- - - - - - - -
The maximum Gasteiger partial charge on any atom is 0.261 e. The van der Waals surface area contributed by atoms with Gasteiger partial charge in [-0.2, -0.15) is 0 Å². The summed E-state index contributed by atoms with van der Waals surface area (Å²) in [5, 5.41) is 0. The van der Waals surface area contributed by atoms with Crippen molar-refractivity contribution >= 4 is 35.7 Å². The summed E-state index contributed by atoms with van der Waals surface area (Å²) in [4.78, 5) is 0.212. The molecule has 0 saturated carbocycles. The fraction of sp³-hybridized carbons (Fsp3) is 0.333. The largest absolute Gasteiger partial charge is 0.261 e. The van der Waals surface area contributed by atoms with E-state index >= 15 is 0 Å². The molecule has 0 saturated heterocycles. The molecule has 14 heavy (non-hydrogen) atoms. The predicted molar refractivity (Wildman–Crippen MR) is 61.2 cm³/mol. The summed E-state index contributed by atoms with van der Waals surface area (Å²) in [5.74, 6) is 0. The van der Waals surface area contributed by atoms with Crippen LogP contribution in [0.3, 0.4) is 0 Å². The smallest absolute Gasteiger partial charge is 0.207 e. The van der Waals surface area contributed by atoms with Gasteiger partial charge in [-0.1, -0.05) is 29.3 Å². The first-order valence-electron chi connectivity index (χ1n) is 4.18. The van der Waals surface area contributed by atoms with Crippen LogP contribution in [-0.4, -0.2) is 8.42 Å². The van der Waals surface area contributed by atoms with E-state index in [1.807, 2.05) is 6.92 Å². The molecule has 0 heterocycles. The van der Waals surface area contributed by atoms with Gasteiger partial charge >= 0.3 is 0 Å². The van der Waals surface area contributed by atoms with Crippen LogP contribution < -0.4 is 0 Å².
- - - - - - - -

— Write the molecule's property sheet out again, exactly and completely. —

The maximum Gasteiger partial charge on any atom is 0.261 e. The van der Waals surface area contributed by atoms with Gasteiger partial charge in [-0.2, -0.15) is 0 Å². The summed E-state index contributed by atoms with van der Waals surface area (Å²) in [5, 5.41) is 0. The van der Waals surface area contributed by atoms with Crippen molar-refractivity contribution >= 4 is 35.7 Å². The summed E-state index contributed by atoms with van der Waals surface area (Å²) in [4.78, 5) is 0.212. The molecule has 0 saturated carbocycles. The fraction of sp³-hybridized carbons (Fsp3) is 0.333. The largest absolute Gasteiger partial charge is 0.261 e. The van der Waals surface area contributed by atoms with E-state index >= 15 is 0 Å². The molecule has 0 saturated heterocycles. The molecule has 14 heavy (non-hydrogen) atoms. The predicted molar refractivity (Wildman–Crippen MR) is 61.2 cm³/mol. The summed E-state index contributed by atoms with van der Waals surface area (Å²) in [5.74, 6) is 0. The van der Waals surface area contributed by atoms with Crippen LogP contribution in [0.3, 0.4) is 0 Å². The smallest absolute Gasteiger partial charge is 0.207 e. The van der Waals surface area contributed by atoms with Gasteiger partial charge in [-0.1, -0.05) is 29.3 Å². The first-order valence-electron chi connectivity index (χ1n) is 4.18. The van der Waals surface area contributed by atoms with Crippen LogP contribution in [-0.4, -0.2) is 8.42 Å². The van der Waals surface area contributed by atoms with E-state index in [1.807, 2.05) is 6.92 Å². The molecule has 0 heterocycles. The van der Waals surface area contributed by atoms with Gasteiger partial charge >= 0.3 is 0 Å². The van der Waals surface area contributed by atoms with Crippen LogP contribution < -0.4 is 0 Å².